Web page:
Breaking Bad Episode 3 Recap: Desperate Open-Housewives


It’s time for Breaking Bad Season 4, Episode 3: Revenge Of The Me-th. (Instead of Sith. No? We’re off to a flying start.) Taking a brief break(ing Bad! Already got the titular line in) from Walt and his Walking Tall quest for revenge, this week’s episode opens with poor Marie, who, alienated from her own mineral-filled household, has taken to inventing personas and backstories for herself and attending random open houses:

Fake Marie proudly introduces herself to a variety of quirky real estate agents and rattles off fascinating made-up details about her fantasy life: her genius kids, her NASA husband, her Peace Corps brother, and her dog who is literally Mozart. And, for added ‘vague lashing out at world that’s dealt her a rough hand,’ she’s reverted back to stealing random objects, and not just any random objects, but super-conspicuous Puerto Rico spoons from the center of giant openly-displayed spoon collections. Is the blatantness of her thievery an intentional component to this thrill-world she’s created, or did she just really, really want that Puerto Rico spoon? Judging by how much glee I get by typing the phrase “Puerto Rico spoon,” I’m guessing it’s the latter.

Meanwhile, back inside the geode where and Marie now live, Hank’s stir craziness is reaching new levels of asshattery:

In Hank’s defense, any self-respecting fantasy football participant knows that those magazines are completely useless and dated, plus they rarely if ever mention minerals. Everything else Hank says to Marie, though, is increasingly baseless and demeaning — it’s not even passively aggressive so much as doubleplusactively aggressive — and he immediately rejects his wife’s compassion and sends her flying right back into her weird open-house Narnia:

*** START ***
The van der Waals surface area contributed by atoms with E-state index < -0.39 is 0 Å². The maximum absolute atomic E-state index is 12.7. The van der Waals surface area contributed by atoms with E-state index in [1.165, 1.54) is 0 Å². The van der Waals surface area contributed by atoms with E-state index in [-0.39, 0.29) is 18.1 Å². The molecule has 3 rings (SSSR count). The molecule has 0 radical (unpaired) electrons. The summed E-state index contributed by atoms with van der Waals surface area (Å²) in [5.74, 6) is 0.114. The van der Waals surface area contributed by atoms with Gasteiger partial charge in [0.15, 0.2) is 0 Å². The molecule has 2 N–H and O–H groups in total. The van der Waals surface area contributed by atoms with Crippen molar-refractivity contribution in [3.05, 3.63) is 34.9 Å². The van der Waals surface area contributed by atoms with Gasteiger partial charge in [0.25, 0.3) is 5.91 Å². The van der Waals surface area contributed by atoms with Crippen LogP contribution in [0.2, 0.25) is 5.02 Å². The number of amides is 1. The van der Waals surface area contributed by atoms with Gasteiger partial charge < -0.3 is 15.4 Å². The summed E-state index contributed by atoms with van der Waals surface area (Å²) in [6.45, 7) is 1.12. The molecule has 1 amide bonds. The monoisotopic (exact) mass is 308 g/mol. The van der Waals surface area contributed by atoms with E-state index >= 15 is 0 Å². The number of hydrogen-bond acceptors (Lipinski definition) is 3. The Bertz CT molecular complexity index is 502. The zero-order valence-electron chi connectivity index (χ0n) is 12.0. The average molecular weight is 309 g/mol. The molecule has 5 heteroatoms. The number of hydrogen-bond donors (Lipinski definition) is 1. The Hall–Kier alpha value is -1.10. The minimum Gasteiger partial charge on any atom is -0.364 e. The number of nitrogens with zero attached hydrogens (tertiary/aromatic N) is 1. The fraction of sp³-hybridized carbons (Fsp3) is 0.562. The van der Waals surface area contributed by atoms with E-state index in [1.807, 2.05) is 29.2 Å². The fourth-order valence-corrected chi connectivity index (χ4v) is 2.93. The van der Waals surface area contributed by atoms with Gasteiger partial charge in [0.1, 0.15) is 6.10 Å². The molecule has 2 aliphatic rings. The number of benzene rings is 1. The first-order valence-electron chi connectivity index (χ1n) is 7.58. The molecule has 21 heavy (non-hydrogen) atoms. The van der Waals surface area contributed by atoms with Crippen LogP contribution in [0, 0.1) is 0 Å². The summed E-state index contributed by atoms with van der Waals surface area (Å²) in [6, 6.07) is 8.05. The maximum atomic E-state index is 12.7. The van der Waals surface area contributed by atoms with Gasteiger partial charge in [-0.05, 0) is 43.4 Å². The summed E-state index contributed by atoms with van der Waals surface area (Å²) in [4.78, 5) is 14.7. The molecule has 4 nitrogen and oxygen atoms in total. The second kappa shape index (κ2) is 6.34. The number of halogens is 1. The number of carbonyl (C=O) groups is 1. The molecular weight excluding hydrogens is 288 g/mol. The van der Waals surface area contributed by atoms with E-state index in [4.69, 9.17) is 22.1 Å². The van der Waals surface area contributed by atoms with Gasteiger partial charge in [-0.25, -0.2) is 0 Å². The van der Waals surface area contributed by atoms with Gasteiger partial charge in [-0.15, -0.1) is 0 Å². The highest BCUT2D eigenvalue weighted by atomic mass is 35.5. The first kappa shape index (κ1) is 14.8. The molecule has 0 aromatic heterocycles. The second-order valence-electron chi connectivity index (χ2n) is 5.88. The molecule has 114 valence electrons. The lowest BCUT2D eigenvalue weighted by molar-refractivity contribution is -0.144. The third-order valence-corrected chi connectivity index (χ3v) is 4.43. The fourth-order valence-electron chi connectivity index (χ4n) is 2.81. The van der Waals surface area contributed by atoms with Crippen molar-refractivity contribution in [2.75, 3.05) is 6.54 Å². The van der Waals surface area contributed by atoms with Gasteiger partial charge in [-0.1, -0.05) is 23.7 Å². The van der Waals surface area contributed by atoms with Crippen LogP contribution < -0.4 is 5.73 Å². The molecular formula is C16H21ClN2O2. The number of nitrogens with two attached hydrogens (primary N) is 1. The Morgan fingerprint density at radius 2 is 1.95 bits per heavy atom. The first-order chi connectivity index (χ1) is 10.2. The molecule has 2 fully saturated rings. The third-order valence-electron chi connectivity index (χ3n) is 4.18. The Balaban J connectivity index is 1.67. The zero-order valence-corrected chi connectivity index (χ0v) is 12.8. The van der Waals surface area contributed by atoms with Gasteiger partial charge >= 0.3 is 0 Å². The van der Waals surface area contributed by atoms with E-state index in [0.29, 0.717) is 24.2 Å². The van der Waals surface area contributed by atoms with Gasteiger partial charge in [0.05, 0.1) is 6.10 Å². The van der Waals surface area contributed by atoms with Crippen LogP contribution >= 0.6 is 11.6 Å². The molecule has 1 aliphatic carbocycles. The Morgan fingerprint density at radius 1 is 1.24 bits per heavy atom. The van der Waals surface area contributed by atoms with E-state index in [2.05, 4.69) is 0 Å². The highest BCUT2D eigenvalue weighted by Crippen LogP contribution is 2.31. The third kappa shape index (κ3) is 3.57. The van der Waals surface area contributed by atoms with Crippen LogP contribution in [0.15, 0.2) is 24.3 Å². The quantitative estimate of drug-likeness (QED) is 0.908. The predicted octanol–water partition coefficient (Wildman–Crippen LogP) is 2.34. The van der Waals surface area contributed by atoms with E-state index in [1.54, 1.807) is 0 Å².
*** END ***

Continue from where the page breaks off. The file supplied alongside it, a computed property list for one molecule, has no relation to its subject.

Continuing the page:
Marie’s constant obvious stealing shockingly catches up to her, however, when Chazz Palminteri realizes she’s been making up these stories the whole time:

(Sidenote: When I was looking for a Usual Suspects screenshot for that pic, I Googled “Usual Suspects Coffee Cup” and this was one of the first results. Bingo!)

The real estate agent from Die Spoonhaus chases Marie down and confronts her about her thievery, and Marie launches into ultradefensive mode, simultaneously playing dumb, acting shocked, calling the agent fat, appealing to her DEA husband, and issuing this idle threat:

The Marie saga concludes, for the time being, with Hank calling in a favor to his police buddies and getting the real estate agents to agree not to press charges. With her lone (albeit insane) outlet now closed, Marie can no longer keep her denial at bay and finally breaks down crying on the police station bench:

Awwww, cheer up, Marie! You’ll always have your really great Randy Newman song.

Meanwhile, back in Walt Disney World, Walt and Skyler are discussing alternate money-laundering options with Saul Goodman after Skyler’s offer to Romanian Carwash Man was insultingly rejected. Saul keeps pushing for a nail salon option, and Walt points out the obvious that there’s dozens of other car washes out there, but Skyler refuses to be deterred in her quest, proving that she like Walt has also careened through the logic guardrail and plunged into Ego Canyon. Excuse the purple prose there, I’m shooting for a Newberry Medal.